Eduard Gerasimovich’s guiding role

[b]After the August holidays, the Maxim Gorky National Academic Drama Theatre (previously known as the Russian Theatre) will launch its 80th jubilee performances, explains its director, Eduard Gerasimovich — Honoured Worker of Culture of Belarus. Soon to celebrate 30 years of directing his native theatre, he is doing all he can to ensure an impressive schedule...[/b]
After the August holidays, the Maxim Gorky National Academic Drama Theatre (previously known as the Russian Theatre) will launch its 80th jubilee performances, explains its director, Eduard Gerasimovich — Honoured Worker of Culture of Belarus. Soon to celebrate 30 years of directing his native theatre, he is doing all he can to ensure an impressive schedule. Clearly, three decades is a significant milestone, so what is the secret of his longevity?
I can’t help but think that his time in the army stood him in good stead. Mastering aviation technical maintenance, he would sign off on an aircraft’s readiness to depart; clearly, he was given great responsibility but never felt anxious. He explains, “I was a skilled technician, so I had no fear.” Of course, at that young age, he had no thoughts of leadership either. Despite his success as an electrical engineer, he yearned to work in the arts, particularly in theatre direction.
He was going to become a student of Vladimir Malankin, at the Theatre and Art Institute (now, the Academy of Arts), in the stage acting department rather than that of directorship. He well remembers Mr. Malankin telling him that didn’t think he was capable of becoming a stage director, since he wouldn’t be able to apply literary criticism to the performances. He couldn’t help but agree and this was enough to make him rethink his goal.
Who knows how the threads of Fate are woven? At a particular moment in our existence we have to choose our path, as in the Russian fairytales of Ivan-Tsarevich, the Firebird and the Grey Wolf. However, I’m convinced that we are presented with choices which have the potential to match our talents (even if we don’t realise it at the time). It’s vital to make the right choice, as happened with Mr. Gerasimovich. He became a director at 38 and has since helped his theatre gain the titles ‘academic’ and ‘national’. He also tours a great deal abroad, taking part in international festivals and winning prizes.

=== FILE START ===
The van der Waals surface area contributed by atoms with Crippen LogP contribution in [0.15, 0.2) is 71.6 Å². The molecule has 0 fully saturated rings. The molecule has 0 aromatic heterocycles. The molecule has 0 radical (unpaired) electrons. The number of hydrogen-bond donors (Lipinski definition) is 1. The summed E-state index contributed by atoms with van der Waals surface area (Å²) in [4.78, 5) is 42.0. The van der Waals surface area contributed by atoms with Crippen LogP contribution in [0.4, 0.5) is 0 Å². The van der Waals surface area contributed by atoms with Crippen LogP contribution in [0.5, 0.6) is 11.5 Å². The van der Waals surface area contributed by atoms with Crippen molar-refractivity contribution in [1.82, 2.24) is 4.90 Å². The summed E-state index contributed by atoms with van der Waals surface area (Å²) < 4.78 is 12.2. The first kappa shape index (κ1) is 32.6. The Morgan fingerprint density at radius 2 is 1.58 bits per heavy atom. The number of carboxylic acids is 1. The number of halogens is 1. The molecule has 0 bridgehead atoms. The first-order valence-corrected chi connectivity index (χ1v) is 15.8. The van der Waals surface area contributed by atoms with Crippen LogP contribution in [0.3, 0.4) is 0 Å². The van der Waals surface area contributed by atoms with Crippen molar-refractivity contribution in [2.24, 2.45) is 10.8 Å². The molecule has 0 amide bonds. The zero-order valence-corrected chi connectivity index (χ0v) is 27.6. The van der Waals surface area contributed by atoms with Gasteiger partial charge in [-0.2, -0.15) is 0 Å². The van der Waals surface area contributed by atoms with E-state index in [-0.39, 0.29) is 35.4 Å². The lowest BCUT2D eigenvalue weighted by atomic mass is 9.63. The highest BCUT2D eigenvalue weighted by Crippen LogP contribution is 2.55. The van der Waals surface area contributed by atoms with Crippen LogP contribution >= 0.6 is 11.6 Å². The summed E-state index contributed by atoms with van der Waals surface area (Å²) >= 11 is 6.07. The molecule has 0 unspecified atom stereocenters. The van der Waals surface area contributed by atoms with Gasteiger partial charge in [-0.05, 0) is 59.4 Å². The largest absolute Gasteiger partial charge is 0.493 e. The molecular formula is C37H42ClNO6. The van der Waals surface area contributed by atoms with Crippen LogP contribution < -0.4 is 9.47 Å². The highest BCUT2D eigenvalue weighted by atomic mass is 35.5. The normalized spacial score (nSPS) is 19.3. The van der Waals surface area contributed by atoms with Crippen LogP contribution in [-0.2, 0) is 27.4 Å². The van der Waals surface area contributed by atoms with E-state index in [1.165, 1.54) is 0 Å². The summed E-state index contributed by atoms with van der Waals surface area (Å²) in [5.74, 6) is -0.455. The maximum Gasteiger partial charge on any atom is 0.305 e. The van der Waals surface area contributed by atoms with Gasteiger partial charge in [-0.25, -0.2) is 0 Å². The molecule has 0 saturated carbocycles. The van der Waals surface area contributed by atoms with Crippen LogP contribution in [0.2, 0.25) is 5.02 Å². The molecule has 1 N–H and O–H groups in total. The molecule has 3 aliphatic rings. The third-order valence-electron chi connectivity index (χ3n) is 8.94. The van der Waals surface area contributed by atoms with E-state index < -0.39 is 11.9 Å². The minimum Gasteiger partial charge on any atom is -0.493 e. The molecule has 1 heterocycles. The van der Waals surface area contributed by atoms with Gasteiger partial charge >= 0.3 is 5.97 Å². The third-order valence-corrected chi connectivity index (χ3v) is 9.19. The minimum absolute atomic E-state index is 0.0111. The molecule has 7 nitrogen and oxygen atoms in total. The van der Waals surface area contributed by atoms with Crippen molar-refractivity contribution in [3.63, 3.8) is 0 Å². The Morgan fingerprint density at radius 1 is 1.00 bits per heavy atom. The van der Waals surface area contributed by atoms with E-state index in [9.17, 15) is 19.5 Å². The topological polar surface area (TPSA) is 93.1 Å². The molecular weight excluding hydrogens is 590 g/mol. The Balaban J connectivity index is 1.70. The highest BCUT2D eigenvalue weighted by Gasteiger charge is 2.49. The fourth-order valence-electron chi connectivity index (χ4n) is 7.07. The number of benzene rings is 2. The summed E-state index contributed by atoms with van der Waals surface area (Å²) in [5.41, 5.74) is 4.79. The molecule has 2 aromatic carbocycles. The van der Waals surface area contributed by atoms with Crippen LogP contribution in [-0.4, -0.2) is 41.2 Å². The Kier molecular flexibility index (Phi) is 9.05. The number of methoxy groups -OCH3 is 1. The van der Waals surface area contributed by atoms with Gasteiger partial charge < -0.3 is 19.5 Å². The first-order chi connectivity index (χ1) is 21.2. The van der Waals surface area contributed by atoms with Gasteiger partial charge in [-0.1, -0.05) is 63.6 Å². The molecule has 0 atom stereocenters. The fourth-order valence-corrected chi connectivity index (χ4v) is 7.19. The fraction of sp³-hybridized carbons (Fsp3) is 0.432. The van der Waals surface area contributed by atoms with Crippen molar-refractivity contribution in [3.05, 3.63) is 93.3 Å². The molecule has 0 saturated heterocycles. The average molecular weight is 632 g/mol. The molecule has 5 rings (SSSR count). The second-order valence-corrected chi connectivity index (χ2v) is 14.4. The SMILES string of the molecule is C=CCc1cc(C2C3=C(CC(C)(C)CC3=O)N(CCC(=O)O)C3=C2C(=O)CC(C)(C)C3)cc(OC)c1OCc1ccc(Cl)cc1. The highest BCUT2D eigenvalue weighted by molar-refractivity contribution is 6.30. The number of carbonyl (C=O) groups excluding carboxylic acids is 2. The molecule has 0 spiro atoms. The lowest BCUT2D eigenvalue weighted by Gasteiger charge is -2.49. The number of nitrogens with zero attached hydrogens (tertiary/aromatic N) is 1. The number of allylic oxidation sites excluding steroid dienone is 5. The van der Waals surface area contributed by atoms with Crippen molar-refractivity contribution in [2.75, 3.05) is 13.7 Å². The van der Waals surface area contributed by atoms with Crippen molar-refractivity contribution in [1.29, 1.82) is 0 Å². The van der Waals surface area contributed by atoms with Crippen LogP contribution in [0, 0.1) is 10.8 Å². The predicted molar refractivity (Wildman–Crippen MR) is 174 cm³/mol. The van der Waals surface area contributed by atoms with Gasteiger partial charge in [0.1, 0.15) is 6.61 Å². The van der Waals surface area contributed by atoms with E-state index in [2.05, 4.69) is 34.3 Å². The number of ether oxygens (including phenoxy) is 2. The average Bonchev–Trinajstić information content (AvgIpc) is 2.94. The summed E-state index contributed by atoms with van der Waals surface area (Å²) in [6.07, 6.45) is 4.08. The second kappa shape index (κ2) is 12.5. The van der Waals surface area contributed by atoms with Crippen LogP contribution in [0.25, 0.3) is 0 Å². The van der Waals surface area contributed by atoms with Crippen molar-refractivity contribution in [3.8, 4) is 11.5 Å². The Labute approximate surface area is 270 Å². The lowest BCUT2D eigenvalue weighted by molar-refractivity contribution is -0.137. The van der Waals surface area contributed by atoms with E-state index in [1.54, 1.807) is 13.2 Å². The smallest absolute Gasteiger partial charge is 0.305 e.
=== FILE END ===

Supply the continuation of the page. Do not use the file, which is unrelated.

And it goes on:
It’s obvious that his sense of responsibility and dedication have served him well over the years. He has developed a new system of salaries for actors and has sought out titles of People’s and Honoured Artistes of Belarus for them, as well as ensuring them flats to live in.
Mr. Gerasimovich has worked to see actors treated in a worthy fashion and feels his efforts are widely appreciated; in recognition, he has a clutch of certificates, diplomas and prizes, alongside the much-coveted Frantsisk Skorina Medal.
We’re chatting in his little office at the Theatre, where everything is modest. A wonderful batik-style picture hangs on the wall, showing the good taste of its owner. “My daughter made it to give to me as a present,” Mr. Gerasimovich smiles, seeing my glance. Clearly, he’s very pleased. He’s happy to chat about all manner of subjects unconnected with his directing work. It’s refreshing to meet such a cheerful, optimistic person, especially as his efforts are so much ‘behind the scenes’ while the actors steal the limelight. Of course, without him, the Theatre would cease to function, regardless of its 230 members.
Have you ever come across plays which use a theatre director as a major character? What might interest a playwright about your profession?
Thank God, I’m yet to come across such a play. I’d have to immediately reject it, as everything — from beginning to end — would be untrue. Theatre directors are unpredictable, so it’s impossible to forecast how they’ll behave in any particular situation. Sometimes, you prepare to speak on one topic and find yourself led elsewhere. Life constantly pushes you to compromise (in the best sense) and you have to be dispassionate, using psychology with actors while keeping calm yourself. You need to retain your heart however, or you’d lose your ability to communicate with people. Everyone has their own joys and sorrows.
Are the subtleties of my work really interesting to those wishing to come to the theatre to explore their feelings? Audiences need to be moved by emotions and empathise with a protagonist. Meanwhile, directors have to make ‘unpopular decisions’; sometimes, they act against their own better judgement but are forced by circumstances. It’s rare but it does happen. I’m kind-hearted, often becoming anxious if I have to be strict with anyone. This is why I can’t imagine a director’s life being a suitable subject for a play.
It’s clear that the production process may not arouse interest among audiences but a director’s inner life could be of interest…
Perhaps… but everything depends on the playwright’s talent. I still don’t see what might attract audiences. When my grandson, Sasha, was four, he came to my office and sat in my armchair. I offered him sweets and he told me how ‘cool’ it was here. He then asked whether I watched television at work and I joked that I watched cartoons. He thought that was great and told me that he also wanted to become a director (laughing).
Do you think some people are simply born to be directors and does Belarus offer good training?